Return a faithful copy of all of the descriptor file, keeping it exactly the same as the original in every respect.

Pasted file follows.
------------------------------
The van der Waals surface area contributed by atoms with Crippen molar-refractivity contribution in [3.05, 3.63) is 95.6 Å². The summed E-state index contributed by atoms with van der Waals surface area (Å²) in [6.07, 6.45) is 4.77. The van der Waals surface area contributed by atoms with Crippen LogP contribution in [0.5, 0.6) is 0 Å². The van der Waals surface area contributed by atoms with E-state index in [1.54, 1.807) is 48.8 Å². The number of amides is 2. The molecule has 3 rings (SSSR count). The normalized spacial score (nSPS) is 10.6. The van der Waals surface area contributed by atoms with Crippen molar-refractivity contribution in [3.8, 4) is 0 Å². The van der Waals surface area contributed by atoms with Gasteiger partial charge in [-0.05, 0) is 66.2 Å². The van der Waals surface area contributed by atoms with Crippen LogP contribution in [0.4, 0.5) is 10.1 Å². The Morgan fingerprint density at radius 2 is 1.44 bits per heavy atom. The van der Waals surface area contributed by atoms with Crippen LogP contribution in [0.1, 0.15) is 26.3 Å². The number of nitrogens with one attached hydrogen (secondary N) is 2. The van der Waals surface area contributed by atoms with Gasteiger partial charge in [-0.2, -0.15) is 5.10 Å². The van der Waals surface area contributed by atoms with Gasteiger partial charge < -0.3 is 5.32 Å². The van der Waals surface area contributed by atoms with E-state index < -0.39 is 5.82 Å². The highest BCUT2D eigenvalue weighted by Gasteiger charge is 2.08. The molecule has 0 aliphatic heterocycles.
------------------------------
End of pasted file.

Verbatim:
The van der Waals surface area contributed by atoms with Crippen molar-refractivity contribution in [3.05, 3.63) is 95.6 Å². The summed E-state index contributed by atoms with van der Waals surface area (Å²) in [6.07, 6.45) is 4.77. The van der Waals surface area contributed by atoms with Crippen LogP contribution in [0.5, 0.6) is 0 Å². The van der Waals surface area contributed by atoms with E-state index in [1.54, 1.807) is 48.8 Å². The number of amides is 2. The molecule has 3 rings (SSSR count). The normalized spacial score (nSPS) is 10.6. The van der Waals surface area contributed by atoms with Crippen molar-refractivity contribution in [3.8, 4) is 0 Å². The van der Waals surface area contributed by atoms with Gasteiger partial charge in [-0.05, 0) is 66.2 Å². The van der Waals surface area contributed by atoms with Crippen LogP contribution in [0.4, 0.5) is 10.1 Å². The Morgan fingerprint density at radius 2 is 1.44 bits per heavy atom. The van der Waals surface area contributed by atoms with Crippen LogP contribution in [0.1, 0.15) is 26.3 Å². The number of nitrogens with one attached hydrogen (secondary N) is 2. The van der Waals surface area contributed by atoms with Gasteiger partial charge in [-0.2, -0.15) is 5.10 Å². The van der Waals surface area contributed by atoms with Gasteiger partial charge < -0.3 is 5.32 Å². The van der Waals surface area contributed by atoms with E-state index < -0.39 is 5.82 Å². The highest BCUT2D eigenvalue weighted by Gasteiger charge is 2.08. The molecule has 0 aliphatic heterocycles.